REVIEW: Uncanny X-Men #1

Uncanny X-Men #1Written by KIERON GILLEN
 Colors by FRANK D’ARMATA / Letters by JOE CARAMAGNA

I’ve always had a love-hate relationship with Uncanny X-Men. The book has run the gamut from crazy space adventures to more grounded philosophical situations with dashes of action with varying degrees of success. I hoped that with the soft reboot that most of the X-books were getting that we could finally get an Uncanny X-Men title with a clear and succinct vision that was actually compelling (i.e. more like the end of the last volume and less like that mutant flu drivel that plagued the Matt Fraction to Kieron Gillen changeover). In Uncanny X-Men #1, we get an issue full of focus but one that lacks the charm of it’s sister title, Wolverine & the X-Men. I’ve been a Gillen fan for a while but he’s never completely sold me on a concept with the first issue (the Thor in Hell thing is a perfect example) and this issue is no different.

From the outset, Scott’s X-Men seem to be behaving like we expect the X-Men to. They’re patrolling and fighting enemies in the Bay Area. The X-Club is solving science mysteries. S.W.O.R.D. is tracking intergalactic threats. Gillen very quickly gives us a rundown of a rather large cast of characters but the focus is on Scott and his Extinction Team. These are the heavy hitters: Magneto, Storm, Colossus (still possessed by Cytorrak), Hope, Namor, Magik, Danger and Emma Frost. Scott goes on and on about how this is the team that will prove to humans that mutants are a-ok and ultimately, we find that despite the Schism, Scott is working very much in the interest of all mutants, Wolverine included. It’s no different than his stance has always been but now instead of doing the quasi-mutant-terrorist thing, he’s going the full-fledged hero route that might be so extreme that they seem like villains. Confused? I don’t blame you.

I think the problem with this group is that none of them are all that likable right away. But that’s what happens when you get a bunch of former villains together and the cast examines that for a moment. Magneto and Namor are aloof and dickish. Storm, Danger and Emma are boring. Scott’s whole leader schtick is tiring. Gillen made me care about Colossus at the end of Uncanny #543 but without Kitty around, he’s less interesting. Plus, Magik has always been annoying. The beginnings of real tension on this team are there. Magneto and Storm’s exchange is one highlight. But unless Gillen really starts digging into it soon, I’m afraid many readers could lose interest.

That being said, I’ve always felt that Gillen was a slow starter. Although this book is jam packed with action, the compelling nature of the X-Men has always been the soap opera-like drama between the characters. We don’t get a lot of that here. That makes sense. Gillen needs to set-up something for these characters to get dramatic about and Sinister melding with a Celestial is actually a pretty big deal for the Marvel Universe and the X-Men in particular. That’s what sets this book apart from Wolverine & the X-Men. This book is HUGE. Everything is gigantic. The smaller scale character stuff is there but it’s in a scene where magneto is holding together the nervous system of a cosmic deity. It just hasn’t gotten into gear yet. Once it starts really clicking, this book could be great.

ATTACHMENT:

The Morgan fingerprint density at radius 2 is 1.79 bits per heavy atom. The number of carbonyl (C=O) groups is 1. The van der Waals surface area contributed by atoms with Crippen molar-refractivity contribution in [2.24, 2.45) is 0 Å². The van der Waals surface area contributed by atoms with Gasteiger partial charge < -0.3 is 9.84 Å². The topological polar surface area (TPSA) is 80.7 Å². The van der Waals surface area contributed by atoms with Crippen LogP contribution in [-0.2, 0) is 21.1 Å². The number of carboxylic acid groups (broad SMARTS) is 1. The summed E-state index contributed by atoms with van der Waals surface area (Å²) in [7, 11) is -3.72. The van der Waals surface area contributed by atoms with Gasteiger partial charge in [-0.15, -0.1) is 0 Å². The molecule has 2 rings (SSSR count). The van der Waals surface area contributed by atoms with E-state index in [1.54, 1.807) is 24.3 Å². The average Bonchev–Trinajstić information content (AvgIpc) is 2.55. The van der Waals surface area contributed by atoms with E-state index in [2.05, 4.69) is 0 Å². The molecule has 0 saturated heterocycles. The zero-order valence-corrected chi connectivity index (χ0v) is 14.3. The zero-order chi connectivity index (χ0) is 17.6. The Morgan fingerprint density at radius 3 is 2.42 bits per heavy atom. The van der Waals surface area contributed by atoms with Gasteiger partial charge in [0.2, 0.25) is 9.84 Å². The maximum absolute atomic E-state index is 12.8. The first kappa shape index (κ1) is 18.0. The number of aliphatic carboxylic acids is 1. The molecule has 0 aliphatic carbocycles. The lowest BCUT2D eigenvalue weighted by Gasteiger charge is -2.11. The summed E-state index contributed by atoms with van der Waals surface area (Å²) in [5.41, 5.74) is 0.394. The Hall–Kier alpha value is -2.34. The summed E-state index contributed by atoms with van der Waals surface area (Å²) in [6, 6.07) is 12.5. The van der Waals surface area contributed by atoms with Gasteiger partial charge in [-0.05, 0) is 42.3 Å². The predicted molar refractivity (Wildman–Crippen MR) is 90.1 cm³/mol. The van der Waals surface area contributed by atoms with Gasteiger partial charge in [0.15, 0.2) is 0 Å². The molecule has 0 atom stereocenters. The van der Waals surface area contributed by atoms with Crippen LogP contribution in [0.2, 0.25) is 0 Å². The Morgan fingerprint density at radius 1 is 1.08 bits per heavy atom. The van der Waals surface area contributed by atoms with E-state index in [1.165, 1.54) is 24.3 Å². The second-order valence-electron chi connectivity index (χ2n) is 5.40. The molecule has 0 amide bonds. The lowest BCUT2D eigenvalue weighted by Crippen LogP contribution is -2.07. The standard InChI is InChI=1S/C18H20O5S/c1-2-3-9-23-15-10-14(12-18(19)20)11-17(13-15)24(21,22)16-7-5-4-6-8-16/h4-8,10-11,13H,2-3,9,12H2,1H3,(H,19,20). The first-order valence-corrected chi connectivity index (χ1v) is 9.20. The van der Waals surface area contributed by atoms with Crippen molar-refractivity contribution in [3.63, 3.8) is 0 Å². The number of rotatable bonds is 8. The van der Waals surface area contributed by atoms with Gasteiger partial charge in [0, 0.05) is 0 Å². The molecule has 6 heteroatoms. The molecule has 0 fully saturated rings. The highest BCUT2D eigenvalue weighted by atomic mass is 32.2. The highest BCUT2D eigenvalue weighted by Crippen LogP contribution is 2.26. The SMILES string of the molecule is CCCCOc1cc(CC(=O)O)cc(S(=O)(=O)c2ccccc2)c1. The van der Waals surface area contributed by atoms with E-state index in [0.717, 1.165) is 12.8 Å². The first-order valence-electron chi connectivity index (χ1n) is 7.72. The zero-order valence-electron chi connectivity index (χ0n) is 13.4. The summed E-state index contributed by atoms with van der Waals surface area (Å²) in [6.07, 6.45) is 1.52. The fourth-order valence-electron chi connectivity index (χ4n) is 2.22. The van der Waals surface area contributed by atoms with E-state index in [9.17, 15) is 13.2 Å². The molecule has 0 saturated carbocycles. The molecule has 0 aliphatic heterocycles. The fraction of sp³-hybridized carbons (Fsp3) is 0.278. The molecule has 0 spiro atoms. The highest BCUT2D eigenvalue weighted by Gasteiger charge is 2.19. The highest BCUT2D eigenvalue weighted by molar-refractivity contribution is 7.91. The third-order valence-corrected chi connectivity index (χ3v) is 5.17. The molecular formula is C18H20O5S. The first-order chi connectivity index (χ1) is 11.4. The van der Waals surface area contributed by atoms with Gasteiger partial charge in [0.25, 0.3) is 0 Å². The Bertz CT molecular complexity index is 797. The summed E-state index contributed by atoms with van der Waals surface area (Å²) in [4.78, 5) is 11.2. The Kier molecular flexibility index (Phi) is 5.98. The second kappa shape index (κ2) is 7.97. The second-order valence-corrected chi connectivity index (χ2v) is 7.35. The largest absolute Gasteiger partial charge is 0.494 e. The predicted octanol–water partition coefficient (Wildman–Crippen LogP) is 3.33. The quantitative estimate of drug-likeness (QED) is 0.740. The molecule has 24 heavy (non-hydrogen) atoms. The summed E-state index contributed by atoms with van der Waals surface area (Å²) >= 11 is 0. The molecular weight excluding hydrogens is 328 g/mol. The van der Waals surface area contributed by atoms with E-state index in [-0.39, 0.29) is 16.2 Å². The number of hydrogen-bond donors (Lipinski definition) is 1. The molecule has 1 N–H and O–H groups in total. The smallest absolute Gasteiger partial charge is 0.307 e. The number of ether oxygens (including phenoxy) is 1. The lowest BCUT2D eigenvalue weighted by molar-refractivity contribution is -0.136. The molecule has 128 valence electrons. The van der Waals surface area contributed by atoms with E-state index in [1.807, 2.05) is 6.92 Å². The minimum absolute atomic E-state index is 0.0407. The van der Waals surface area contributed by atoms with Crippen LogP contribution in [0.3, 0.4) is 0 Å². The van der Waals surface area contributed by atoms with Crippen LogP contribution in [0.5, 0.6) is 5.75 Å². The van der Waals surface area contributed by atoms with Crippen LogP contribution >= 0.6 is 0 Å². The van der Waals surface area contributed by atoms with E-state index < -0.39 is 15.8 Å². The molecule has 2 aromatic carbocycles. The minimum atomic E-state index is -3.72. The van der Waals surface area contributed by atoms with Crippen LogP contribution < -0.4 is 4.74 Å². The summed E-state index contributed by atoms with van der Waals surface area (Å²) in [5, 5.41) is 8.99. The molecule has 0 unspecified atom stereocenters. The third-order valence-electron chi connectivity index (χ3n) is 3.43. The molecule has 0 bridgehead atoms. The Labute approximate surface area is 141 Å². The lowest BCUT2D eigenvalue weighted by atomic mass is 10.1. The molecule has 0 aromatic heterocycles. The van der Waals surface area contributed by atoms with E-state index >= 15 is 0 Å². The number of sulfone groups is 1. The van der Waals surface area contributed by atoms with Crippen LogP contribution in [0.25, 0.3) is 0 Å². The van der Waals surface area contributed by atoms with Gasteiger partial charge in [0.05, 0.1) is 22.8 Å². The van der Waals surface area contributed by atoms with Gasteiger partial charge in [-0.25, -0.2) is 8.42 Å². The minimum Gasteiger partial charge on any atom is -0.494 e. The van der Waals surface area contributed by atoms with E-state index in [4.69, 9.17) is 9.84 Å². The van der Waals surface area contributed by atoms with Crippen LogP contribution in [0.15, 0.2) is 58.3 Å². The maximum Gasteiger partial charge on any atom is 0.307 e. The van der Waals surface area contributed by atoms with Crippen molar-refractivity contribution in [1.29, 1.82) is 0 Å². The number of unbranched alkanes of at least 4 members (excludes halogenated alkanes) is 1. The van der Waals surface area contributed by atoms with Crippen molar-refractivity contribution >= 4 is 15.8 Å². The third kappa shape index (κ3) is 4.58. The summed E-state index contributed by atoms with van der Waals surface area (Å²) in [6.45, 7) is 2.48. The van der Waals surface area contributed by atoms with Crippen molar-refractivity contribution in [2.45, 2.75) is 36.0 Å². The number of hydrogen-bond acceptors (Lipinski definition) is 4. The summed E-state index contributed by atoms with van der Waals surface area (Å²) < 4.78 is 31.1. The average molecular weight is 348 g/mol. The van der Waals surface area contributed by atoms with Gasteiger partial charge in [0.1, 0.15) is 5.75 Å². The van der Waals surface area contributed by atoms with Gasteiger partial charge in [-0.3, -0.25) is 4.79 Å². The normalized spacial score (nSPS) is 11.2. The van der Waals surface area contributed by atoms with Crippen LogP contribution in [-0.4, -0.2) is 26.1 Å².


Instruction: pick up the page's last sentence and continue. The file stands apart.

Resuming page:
On the art side, Carlos Pacheco puts together a satisfactory effort. It’s definitely not his best work but I definitely prefer his art to a few of the other X-artists. Pacheco’s biggest struggle in this issue are the mid-range shots. For some reason, his faces just come out all wonky. Hope, for instance, looks about 80 years old in multiple panels. It’s jarring considering she’s supposed to be a teenager. But the action sequences are excellent. The loss of Emma Frost’s arm, Colossus transformation and the overwhelming magnitude of Magneto’s power are captured with such gravitas that it really drives Gillen’s script home. This threat is very real and very dangerous. Super heroics will only get our X-Men so far.

It’s a slow start but Uncanny has promise. Hopefully, it doesn’t let me down. There’s definitely something there for everyone, an inkling of doubt about Scott’s plan or Namor’s true intentions on this team. But there isn’t enough yet to really latch onto. In the coming issues, we’ll really get to see Gillen flex his muscles and the minutiae of the X-Men’s relationships will collide with the gigantic threats they face with some serious consequences. Just wait. It’ll come.

WRITING: 3 / ART: 3.5 / OVERALL: 3.25

About Pierce Lydon

Co-Founder & Staff Writer of Kabooooom. Writer. Journo. Freelancer. Lead singer of Cutters. Comics for life. Yankees 'til death.

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